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Wedding thank-you cards etiquette

Weddings and gifts go hand-in-hand. Couples who are tying the knot can expect to receive scores of gifts, ranging from simple well-wishes to cash to items listed on their registries. Because gift-giving is tradition, couples should plan on spending some time writing thank-you notes to express gratitude to the people who were kind enough to give a gift.

Contrary to popular belief, couples do not have a year's grace period to mail out thank-you notes after the gift has been received or the wedding has taken place. According to the etiquette experts at The Emily Post Institute, all thank-you cards should be written and mailed within three months of receipt of a gift. It is preferable that the thank-you be written directly after receipt of the gift, but time-strapped couples may not have the opportunity to do so. However, writing a few thank-you cards every few days can alleviate having a giant pile to do later on.

Many couples prefer to order thank-you stationery when they order their wedding invitations. This way the paper, font and style match the original invitations. In addition, it may be less expensive to order stationery as a package.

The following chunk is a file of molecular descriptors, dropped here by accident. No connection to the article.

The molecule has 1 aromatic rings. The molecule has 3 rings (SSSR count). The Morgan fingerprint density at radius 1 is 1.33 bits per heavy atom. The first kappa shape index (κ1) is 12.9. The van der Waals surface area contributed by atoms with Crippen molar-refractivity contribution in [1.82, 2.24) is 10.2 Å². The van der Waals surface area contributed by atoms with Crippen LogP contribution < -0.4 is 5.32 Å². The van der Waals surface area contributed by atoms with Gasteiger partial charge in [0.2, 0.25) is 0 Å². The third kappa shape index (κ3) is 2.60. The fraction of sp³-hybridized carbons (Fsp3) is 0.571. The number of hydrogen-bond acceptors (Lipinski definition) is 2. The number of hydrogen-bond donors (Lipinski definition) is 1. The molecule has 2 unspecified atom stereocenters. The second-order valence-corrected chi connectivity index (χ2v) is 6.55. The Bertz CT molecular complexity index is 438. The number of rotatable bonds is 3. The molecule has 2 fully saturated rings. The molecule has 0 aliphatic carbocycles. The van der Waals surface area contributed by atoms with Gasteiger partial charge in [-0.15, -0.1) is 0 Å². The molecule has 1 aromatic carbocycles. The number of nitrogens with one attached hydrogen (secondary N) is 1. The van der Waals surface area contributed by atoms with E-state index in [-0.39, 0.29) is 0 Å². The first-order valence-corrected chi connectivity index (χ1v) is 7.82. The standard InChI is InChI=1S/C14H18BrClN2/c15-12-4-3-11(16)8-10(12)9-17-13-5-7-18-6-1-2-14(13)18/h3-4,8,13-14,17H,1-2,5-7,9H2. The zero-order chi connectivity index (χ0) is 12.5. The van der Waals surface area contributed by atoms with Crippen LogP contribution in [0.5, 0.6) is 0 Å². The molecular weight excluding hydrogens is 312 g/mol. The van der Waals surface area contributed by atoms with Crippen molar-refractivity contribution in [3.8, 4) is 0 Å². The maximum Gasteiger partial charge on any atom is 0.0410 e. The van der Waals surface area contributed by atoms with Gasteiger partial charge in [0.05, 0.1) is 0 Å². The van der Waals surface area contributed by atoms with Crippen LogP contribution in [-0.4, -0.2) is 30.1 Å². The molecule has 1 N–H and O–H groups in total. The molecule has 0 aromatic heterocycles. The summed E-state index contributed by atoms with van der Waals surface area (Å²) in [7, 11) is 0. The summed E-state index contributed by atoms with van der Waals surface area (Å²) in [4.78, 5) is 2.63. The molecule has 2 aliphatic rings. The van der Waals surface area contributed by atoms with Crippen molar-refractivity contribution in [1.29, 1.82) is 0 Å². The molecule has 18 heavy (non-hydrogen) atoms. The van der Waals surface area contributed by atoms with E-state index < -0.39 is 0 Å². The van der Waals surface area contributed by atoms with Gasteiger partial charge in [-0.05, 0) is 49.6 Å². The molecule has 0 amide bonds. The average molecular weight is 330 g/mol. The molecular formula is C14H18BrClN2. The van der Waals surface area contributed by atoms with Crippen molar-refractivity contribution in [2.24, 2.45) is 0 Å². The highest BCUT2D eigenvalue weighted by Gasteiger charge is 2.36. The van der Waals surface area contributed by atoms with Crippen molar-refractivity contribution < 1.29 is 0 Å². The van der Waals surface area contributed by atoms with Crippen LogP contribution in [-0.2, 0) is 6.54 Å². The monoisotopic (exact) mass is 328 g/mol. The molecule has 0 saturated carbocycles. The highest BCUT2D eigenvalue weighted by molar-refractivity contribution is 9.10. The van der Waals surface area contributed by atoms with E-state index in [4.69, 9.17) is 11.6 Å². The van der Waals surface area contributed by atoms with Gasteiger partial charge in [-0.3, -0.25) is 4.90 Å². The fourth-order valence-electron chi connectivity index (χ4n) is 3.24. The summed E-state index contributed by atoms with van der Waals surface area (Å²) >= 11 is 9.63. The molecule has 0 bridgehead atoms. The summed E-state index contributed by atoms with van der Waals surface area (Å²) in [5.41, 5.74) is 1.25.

In some cases, a photography package may include thank-you notes with wallet-sized photos to include. Couples can then mail out a nice sentiment with a photo from the wedding. To keep with the etiquette time frame of thank-you notes, it is important to find out when the thank-you photos and cards will arrive first from the photographer. The thank-you sentiments should not be delayed by the photographer.

For those interested in less expensive options, preprinted thank-you cards can be purchased at a stationery store. There are many designs and price points available. Remember, it is not the card itself, but the thank-you that is important.

As to the rules regarding those getting a thank-you, it is just about anyone who contributed in some part to the wedding, even if a verbal thanks was already offered. Anyone who provided an engagement, shower or wedding gift, those who gave gifts of money, anyone who hosted a party or shower, attendants in the wedding, people who may have housed wedding guests, parents of the bride and groom, suppliers and vendors, and employers who have wished couples well should all be included on the thank-you list.

Here are some other guidelines to follow.

* Mail out a handwritten note to each and every person being thanked.

* Do not use form letters or preprinted cards to which you simply add your signature.

* Be sincere in your messages and try to mention the gift and what it will be used for.

* Promptly respond to gifts that were received through the mail so the giver knows they arrived.

* Never mention that you plan to return a gift or exchange it.

* Mentioning the amount of a monetary gift is optional, but it does confirm to the giver that the right amount was received.

* A mass thank-you posted on social media is not adequate.

* Even if you are late with writing out thank-you notes, that doesn't exclude you from doing so.

By adhering to thank-you card etiquette, couples will ensure their guests know that gifts and efforts to make the wedding special were appreciated.